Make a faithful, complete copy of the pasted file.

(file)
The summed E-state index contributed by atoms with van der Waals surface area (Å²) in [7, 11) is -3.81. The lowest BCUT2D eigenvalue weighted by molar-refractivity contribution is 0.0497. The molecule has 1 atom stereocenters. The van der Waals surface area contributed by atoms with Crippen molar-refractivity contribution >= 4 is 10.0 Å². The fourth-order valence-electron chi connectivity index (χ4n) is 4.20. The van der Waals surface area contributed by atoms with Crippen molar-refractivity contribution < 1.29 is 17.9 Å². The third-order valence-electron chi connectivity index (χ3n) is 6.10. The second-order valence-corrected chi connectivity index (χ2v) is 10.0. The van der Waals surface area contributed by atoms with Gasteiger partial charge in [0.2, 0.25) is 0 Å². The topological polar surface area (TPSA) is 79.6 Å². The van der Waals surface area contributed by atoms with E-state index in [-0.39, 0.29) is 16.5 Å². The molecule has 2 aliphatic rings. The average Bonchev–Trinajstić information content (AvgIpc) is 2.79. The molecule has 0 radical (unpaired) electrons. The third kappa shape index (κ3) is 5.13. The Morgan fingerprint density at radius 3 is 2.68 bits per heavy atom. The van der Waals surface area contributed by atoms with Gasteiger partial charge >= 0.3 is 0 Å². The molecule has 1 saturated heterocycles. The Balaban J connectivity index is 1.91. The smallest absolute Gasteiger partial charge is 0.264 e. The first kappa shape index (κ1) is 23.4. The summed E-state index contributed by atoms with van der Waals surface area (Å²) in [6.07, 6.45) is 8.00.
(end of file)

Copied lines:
The summed E-state index contributed by atoms with van der Waals surface area (Å²) in [7, 11) is -3.81. The lowest BCUT2D eigenvalue weighted by molar-refractivity contribution is 0.0497. The molecule has 1 atom stereocenters. The van der Waals surface area contributed by atoms with Crippen molar-refractivity contribution >= 4 is 10.0 Å². The fourth-order valence-electron chi connectivity index (χ4n) is 4.20. The van der Waals surface area contributed by atoms with Crippen molar-refractivity contribution < 1.29 is 17.9 Å². The third-order valence-electron chi connectivity index (χ3n) is 6.10. The second-order valence-corrected chi connectivity index (χ2v) is 10.0. The van der Waals surface area contributed by atoms with Gasteiger partial charge in [0.2, 0.25) is 0 Å². The topological polar surface area (TPSA) is 79.6 Å². The van der Waals surface area contributed by atoms with E-state index in [-0.39, 0.29) is 16.5 Å². The molecule has 2 aliphatic rings. The average Bonchev–Trinajstić information content (AvgIpc) is 2.79. The molecule has 0 radical (unpaired) electrons. The third kappa shape index (κ3) is 5.13. The Morgan fingerprint density at radius 3 is 2.68 bits per heavy atom. The van der Waals surface area contributed by atoms with Gasteiger partial charge >= 0.3 is 0 Å². The molecule has 1 saturated heterocycles. The Balaban J connectivity index is 1.91. The smallest absolute Gasteiger partial charge is 0.264 e. The first kappa shape index (κ1) is 23.4. The summed E-state index contributed by atoms with van der Waals surface area (Å²) in [6.07, 6.45) is 8.00.